Every year during the winter months, the park turns into a concert hall. Every second Sunday the Bangkok Symphony orchestra puts together a potpourri of classical music for the fans, supporters and passer-bys. The people on the lawn in front of the pavilion resemble an open air concert crowd or a 4th of July picnic group with food and drinks, kids and dogs milling around. The spectators are usually a majority of foreigners, but young Thai families also come out at pre-sunset to find a space to lay down their straw mats and enjoy the music.
The event is free. It draws a pretty good crowd and is light enough for the “uninitiated” and intermittently spiced up with a complex piece to keep the classical enthusiasts from wandering off. Usually, I am not crazy about the music program because it is a wild mix of composers, classical tunes, film music, singing and orchestra. The musically attuned find it more confusing than relaxing switching from centuries of music and styles back and forth.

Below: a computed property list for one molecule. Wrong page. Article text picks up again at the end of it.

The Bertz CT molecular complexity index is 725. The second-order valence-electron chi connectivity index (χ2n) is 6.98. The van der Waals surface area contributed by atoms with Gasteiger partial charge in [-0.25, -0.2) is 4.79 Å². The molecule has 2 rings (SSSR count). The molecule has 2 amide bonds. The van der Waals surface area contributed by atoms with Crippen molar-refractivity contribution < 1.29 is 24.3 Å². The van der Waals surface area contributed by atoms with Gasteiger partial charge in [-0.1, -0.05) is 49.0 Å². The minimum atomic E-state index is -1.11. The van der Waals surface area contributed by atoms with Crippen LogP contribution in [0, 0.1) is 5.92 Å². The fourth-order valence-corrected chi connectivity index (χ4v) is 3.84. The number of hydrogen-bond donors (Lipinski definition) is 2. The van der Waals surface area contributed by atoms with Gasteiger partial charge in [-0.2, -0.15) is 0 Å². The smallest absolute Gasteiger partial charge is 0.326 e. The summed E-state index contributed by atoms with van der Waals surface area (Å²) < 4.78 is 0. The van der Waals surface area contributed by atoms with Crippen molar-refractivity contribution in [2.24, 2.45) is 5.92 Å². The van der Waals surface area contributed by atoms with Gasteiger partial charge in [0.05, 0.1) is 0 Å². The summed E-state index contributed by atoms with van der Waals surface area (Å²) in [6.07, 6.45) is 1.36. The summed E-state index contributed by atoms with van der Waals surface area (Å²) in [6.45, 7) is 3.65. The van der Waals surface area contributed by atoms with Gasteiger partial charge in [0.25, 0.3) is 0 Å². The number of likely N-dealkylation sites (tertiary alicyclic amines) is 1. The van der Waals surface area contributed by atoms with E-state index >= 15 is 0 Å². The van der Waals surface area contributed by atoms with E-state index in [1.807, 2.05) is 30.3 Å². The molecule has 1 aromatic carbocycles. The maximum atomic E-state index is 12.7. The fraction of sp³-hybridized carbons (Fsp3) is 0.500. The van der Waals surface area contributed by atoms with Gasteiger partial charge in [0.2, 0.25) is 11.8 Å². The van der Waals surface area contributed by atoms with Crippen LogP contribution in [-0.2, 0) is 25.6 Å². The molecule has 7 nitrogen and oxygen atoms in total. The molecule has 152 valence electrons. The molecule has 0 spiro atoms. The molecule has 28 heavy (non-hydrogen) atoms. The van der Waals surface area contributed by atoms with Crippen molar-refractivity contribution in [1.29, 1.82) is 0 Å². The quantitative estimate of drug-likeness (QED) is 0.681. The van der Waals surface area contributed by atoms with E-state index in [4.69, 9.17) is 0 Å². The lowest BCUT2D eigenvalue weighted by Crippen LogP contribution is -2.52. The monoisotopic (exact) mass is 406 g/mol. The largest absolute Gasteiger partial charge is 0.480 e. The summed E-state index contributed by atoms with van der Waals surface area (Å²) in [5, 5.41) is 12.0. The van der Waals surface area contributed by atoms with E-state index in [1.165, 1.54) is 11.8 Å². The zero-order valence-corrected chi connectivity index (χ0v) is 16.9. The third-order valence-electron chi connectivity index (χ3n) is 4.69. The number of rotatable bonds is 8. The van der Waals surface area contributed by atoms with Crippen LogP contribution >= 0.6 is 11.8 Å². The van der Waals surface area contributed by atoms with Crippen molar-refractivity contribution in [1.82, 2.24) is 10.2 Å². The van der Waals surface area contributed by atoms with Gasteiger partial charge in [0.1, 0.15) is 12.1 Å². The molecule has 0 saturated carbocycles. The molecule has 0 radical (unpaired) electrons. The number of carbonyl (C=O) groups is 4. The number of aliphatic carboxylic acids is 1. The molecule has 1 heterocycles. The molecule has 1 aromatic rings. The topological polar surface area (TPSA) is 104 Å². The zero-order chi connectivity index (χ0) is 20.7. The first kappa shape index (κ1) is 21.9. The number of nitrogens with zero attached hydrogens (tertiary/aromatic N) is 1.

I do love the concept that classical music is offered for free. It is a great way for people who would normally not stop and listen to this type of music or pay for a concert ticket or sit through a three-hour symphony or opera, to get an earful and discover something new. I also like that it is in a public park where everyone has access and the superrich and the less fortunate from down the road mix.
Of course as at every event in Thailand, there are street vendors with food and drinks and even a guy who rents straw mats. If the music gets too loud right in front of the pavilion, one can rent one of the pedalos (paddle boats) and leisurely glide around the small like a swan (incidentally some of the boats look like swans) and enjoy the music from there.
It is an amazing way to end your Sunday afternoon: outdoors with friends and family in the pleasant January temperatures of the “cold” season.